This became incredibly popular. People were desperate to keep up with the Joneses, so they did the 18th Century equivalent of buying a fake designer handbag. If someone was not rich enough to actually pay a hermit to live out the rest of their life in the hermitage, they would often stick a mannequin of a druid in the window to trick their neighbors. Other times, they would arrange the kitchen table and furniture to look as though someone was actually living there. So if guests came over to visit the tiny house, they would assume the hermit had wandered off somewhere. Believe it or not, the tradition of having a token hermit in your garden has actually stuck around… Only now, they’re called lawn gnomes.

9. There is a Japanese Town Where the Majority of the Population are Dolls

In the 1960s, the remote village of Nagoro, Japan had hundreds of people living there. They were all employees of a company that was constructing the Nagoro Dam, which is used for hydropower generation. But when the dam was complete, there were no longer any employment opportunities, so the younger generation moved away. The only people still living there were the elderly.

A woman named Tsukimi Ayano grew up in Nagoro, and she moved to Osaka to find work. When her parents were sick and dying, Ayano returned to Nagoro to find that the population had dwindled down to just 40 people, and the school was shut down, because there were no children living there. It was such a small and tight-knit community that Ayano knew everyone who had died. So, she began making dolls to memorialize them. She placed the dolls as life-sized scarecrows in the spots that best represented these people while they were alive — whether it was whispering secrets on their front porch, or planting flowers in their garden. Then, she began making dolls of children to sit in the classrooms of the school. She has created a total of over 400 life-sized dolls. Ayano said, “The time will come when I have outlived all of the people in this village.”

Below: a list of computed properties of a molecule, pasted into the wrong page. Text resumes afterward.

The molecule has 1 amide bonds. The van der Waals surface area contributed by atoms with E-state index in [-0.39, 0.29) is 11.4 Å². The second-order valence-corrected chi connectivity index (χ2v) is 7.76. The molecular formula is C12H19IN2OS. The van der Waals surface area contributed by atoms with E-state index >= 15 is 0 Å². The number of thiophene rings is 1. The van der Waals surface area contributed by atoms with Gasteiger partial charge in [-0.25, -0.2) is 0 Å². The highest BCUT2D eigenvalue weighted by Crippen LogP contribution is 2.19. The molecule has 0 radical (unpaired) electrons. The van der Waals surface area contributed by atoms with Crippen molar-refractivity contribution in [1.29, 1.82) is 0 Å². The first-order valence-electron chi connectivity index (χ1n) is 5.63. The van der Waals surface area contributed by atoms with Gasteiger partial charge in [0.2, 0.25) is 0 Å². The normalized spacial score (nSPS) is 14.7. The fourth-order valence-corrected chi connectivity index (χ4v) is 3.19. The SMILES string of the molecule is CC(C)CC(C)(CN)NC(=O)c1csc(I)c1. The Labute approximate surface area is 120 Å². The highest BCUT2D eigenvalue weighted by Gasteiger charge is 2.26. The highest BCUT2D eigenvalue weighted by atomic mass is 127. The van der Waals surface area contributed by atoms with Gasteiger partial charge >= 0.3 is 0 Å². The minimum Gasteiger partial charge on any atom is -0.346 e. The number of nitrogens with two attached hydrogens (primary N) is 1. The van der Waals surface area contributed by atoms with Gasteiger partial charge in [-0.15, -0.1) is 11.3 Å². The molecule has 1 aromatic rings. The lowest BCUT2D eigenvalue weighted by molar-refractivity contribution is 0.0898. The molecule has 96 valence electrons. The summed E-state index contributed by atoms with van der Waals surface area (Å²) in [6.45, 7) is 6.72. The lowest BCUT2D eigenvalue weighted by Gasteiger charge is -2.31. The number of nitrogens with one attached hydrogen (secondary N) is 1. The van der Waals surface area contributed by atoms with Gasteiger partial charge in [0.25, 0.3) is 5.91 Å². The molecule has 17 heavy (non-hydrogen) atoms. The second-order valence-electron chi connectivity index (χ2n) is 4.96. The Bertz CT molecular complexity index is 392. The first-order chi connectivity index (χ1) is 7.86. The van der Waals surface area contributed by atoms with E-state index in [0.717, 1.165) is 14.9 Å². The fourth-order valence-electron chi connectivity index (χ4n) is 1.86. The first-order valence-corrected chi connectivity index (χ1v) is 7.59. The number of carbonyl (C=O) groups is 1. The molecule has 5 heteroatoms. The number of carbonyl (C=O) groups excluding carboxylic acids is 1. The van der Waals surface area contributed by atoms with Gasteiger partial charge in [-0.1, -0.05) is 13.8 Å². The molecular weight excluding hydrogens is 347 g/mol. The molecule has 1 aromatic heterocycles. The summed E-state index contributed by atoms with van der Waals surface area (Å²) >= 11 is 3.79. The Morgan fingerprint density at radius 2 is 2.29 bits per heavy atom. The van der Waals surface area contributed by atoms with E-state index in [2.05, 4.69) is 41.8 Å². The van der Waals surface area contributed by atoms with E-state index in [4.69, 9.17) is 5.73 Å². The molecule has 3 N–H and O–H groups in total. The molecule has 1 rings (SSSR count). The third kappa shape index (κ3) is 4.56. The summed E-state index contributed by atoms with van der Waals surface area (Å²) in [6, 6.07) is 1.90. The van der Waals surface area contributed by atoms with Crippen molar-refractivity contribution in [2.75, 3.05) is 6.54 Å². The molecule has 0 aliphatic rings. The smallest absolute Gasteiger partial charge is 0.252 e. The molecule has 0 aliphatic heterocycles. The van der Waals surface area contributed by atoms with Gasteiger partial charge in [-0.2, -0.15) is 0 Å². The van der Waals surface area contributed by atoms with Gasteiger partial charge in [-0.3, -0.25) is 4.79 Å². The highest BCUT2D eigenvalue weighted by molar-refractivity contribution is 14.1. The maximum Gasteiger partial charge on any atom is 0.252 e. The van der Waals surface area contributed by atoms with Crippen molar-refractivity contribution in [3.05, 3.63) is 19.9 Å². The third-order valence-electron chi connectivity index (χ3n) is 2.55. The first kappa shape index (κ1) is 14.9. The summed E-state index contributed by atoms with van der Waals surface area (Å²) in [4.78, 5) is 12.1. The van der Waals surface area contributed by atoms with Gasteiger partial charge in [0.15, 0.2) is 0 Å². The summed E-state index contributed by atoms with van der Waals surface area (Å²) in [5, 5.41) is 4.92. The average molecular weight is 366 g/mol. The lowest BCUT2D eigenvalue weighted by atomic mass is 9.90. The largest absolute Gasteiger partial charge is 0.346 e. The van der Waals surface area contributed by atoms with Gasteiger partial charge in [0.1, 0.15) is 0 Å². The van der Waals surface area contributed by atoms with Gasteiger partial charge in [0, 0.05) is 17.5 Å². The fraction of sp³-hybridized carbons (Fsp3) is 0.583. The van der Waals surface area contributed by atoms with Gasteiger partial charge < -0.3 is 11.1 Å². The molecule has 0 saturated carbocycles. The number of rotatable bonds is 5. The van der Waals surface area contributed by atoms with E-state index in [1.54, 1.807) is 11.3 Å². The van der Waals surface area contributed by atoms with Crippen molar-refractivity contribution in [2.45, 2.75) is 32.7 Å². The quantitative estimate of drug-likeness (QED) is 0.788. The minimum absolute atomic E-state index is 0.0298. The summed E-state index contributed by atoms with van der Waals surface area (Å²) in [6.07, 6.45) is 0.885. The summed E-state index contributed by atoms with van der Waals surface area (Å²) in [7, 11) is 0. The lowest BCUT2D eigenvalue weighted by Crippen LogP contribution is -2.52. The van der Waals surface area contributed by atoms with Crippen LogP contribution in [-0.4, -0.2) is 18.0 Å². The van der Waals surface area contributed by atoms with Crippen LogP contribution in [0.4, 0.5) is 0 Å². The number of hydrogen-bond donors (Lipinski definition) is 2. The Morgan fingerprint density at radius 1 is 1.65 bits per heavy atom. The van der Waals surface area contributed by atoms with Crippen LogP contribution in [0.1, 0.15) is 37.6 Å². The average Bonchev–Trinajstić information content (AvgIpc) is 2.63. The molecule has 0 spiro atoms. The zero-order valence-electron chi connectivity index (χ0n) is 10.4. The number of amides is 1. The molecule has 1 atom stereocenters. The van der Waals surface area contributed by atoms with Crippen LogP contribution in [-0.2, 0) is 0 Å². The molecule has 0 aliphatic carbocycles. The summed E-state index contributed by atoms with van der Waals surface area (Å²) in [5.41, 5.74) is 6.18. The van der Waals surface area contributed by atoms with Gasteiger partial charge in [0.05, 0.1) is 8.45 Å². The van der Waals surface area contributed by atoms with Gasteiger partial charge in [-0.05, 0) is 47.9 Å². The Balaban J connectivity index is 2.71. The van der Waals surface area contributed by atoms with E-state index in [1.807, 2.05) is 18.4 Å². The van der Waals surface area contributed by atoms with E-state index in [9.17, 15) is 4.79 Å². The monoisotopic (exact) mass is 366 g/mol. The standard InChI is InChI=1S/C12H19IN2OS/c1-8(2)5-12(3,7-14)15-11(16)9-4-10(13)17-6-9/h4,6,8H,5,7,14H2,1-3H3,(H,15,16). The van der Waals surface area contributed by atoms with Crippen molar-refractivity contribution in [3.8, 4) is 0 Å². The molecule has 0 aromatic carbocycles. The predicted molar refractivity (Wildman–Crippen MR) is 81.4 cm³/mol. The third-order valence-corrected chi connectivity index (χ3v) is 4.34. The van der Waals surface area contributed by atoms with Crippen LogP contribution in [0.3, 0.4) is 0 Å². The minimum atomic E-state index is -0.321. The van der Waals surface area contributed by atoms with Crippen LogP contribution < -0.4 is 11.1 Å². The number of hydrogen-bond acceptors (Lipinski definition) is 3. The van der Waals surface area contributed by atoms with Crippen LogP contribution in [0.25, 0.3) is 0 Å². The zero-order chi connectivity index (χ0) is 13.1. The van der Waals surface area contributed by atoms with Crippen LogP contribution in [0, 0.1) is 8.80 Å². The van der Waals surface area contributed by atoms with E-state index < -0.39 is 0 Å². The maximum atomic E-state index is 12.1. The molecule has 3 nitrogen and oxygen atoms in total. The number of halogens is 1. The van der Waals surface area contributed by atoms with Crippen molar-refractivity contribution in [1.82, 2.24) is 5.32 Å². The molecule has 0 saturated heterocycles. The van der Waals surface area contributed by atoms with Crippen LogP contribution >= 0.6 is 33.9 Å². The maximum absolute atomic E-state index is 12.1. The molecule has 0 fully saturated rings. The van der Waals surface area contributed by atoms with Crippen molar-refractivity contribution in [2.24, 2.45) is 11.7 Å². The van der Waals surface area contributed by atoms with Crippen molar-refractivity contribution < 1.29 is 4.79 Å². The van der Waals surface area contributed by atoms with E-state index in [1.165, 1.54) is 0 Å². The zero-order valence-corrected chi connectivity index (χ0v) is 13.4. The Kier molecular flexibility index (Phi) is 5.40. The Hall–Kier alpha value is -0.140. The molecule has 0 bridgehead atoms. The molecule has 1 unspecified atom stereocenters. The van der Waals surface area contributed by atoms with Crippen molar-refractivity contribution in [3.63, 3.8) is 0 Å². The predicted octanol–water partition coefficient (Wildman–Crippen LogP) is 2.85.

8. Snakes Can Still Bite You When They’re Dead, Even If Their Head is Chopped Off

In 2018, a Texas man found a poisonous western diamondback rattlesnake in his backyard. He quickly grabbed a nearby shovel, and chopped the snake’s head off. Confident that it was dead, he went to pick up the remains of the reptile. However, the snake’s head was still very much alive, and it bit his hand, unloading all of its venom at once. Normally, when someone is bit by a rattlesnake, it is equivalent to 2-4 doses of venom. In this case, it was more like 26 doses. The man fell to the ground and began to bleed and convulse violently. Luckily, his wife was nearby, and she called 911. He had to be airlifted to the hospital, and it took a week of treatment before he was in stable condition.

After this incident, plenty of people were wondering how it’s possible for a decapitated snake to still attack. National Geographic explained that a snake’s bite reflex remains active for several hours after its death. Its brain is essentially pre-programmed to bite whenever something goes near it.

7. Scientists Have Experimented With Interspecies Surrogacy